Looking for the Hidden Jewels of Venice: the Church of Santa Maria dei Miracoli  

Perfection in simplicity... During a guided tour of Venice, away from the most crowded and touristic areas, we can discover small buildings, sculptures, stones, decorations, bas-reliefs that are part of the unknown artistic heritage of the city.
This is the case, for example, of the Church of Santa Maria dei Miracoli (The Holy Mary of Miracles), in the Cannaregio district.

The Church of Santa Maria dei Miracoli

The Legend

As it happens quite often in Venice, at the origins of the construction of this church there is a legend.
In 1408 the Amadi family from Tuscany placed close to Corte Nova, where they lived, an image of the Holy Mary with Baby Christ. One day a woman, stabbed by a broker of the Germans’ Warehouse for family reasons, ran up to this image, prayed the Virgin Mary to be saved and was healed.
In the next few years more miraculous healings took place: the blind could see, the cripple could walk.
As the years passed by, more and more pilgrims would walk up to that image and pray, so it was eventually decided to protect the image inside a wooden chapel. In 1480 the Council of Ten decided to promote officially the cult of this image, and ordered all the Scuole Grandi (i.e. the great confraternities with humanitarian purposes) to join the solemn ceremony that was held in that occasion.
One year later the Amadi commissioned a bigger votive church to the architect and sculptor Pietro Lombardo, so that more pilgrims could come and pray in front of the holy icon.

The Miraculous Image

The Church

In 1481 the Franciscan Pope Sisto IV gave permission to build a church that had to be consecrated to the Immaculate Conception.
The church was finished in 1489 and the result is a unique architectural jewel. It is one of the highest examples of Renaissance art in a city still dominated by the Gothic tradition.

The Church of Santa Maria dei Miracoli
It was entirely built by one single architect, Pietro Lombardo, with the aid of the stonemasons of his workshop.
It is rectangular in shape, covered by a barrel vault, and looks perfectly inserted between the alley and the canal, to such an extent that it seems to emerge from the waters. Amazing polychrome marbles decorate both the external and the internal walls, thus creating a perfectly harmonic structure. The poet Ezra Pound used to refer to this church as to a jewel box, and John Ruskin wrote that it was the most interesting and refined example of Byzantine Renaissance art in Venice, and in general one of the most relevant in Italy in the 1500’s.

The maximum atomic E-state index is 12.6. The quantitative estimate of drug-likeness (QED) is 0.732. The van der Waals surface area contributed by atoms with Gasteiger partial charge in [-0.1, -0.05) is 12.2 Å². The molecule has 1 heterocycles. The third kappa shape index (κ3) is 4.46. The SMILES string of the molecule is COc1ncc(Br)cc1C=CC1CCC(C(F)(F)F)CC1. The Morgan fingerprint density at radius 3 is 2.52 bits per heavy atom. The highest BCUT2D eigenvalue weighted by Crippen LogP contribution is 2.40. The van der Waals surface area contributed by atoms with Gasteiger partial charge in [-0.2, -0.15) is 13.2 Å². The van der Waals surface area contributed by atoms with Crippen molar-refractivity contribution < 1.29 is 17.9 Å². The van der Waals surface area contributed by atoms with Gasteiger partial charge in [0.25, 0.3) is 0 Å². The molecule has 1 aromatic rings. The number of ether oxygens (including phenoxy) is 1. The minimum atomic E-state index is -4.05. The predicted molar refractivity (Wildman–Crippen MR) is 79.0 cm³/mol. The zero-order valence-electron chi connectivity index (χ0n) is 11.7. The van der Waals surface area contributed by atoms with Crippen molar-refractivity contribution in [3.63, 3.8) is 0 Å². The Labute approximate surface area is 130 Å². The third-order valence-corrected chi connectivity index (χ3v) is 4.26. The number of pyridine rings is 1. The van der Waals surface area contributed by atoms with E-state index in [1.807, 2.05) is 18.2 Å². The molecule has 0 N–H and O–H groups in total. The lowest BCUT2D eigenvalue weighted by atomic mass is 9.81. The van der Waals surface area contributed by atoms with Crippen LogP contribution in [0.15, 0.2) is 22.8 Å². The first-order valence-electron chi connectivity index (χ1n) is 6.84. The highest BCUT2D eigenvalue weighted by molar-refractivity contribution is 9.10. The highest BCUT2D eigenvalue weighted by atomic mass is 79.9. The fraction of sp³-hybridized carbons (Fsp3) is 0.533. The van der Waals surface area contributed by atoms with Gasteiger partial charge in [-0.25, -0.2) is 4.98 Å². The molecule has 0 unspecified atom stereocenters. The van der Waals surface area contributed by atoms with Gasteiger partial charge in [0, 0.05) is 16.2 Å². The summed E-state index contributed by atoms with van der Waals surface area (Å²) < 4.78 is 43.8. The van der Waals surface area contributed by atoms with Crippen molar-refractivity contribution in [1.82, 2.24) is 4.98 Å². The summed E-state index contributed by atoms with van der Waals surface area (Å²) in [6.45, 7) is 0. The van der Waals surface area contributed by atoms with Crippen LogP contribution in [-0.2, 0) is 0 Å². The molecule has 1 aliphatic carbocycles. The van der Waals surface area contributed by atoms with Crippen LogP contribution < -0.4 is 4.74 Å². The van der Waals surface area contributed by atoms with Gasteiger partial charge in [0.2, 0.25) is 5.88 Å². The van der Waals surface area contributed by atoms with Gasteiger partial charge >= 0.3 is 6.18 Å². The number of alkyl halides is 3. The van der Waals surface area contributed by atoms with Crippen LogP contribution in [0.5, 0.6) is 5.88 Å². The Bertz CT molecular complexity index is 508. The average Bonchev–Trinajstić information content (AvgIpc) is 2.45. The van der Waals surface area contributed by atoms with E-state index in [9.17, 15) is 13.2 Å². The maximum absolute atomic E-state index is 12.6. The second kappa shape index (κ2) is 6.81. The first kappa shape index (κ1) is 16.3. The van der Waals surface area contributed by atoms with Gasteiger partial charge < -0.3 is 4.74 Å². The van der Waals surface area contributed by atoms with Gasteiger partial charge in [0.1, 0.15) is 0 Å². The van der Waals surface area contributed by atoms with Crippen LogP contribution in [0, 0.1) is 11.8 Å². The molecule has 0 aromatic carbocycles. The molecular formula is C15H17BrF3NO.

The lateral façade of the church along the canal

Polychrome marbles
On top of the curved tympanum of the façade we can admire three statues: God the Father is represented in the middle, and at the sides there stand two angels. On top of the door we can see a small sculpture of the Virgin Mary with Baby Jesus.

God the Father

Virgin Mary with Baby Christ
At the sides of the entrance portal we find two circular bas-reliefs, one with St. Francis, the other with St. Clair holding the model of the church itself.

St. Clair with the model of the church
It is definitely not a large building, and nonetheless it strikes the viewers with its astonishing beauty, its different colourful marbles with precious grain, its rose windows, its columns of different styles with floral motifs.

Deatil of the façade

We almost end up feeling that this church has emerged naturally in this place, in total symbiosis with the Lagoon.
The interior surprises visitors with its coffered ceiling, its choir balcony, for the altar placed very high at the top of a staircase… we would love to show you this casket full of treasures during a guided tour. We’ll be waiting for you! Ciao!

The coffered ceiling

You might be also interested in the following tourr and blogposts: 

First time in Venice. (section: Classical tours

Getting lost in Venice?  (section: Classical tours

A walk through the Cannaregio district. (section: Unusual tours

Venice and its hidden treasures: Antonio da Negroponte's altarpiece. (section: Blog)

A hidden jewel in Venice: the Agnusdio house. (section: Blog)

Our guided and private tours of Venice. (section: Blog

Our walking tours in the hidden Venice: the district of Cannaregio  (section: Blog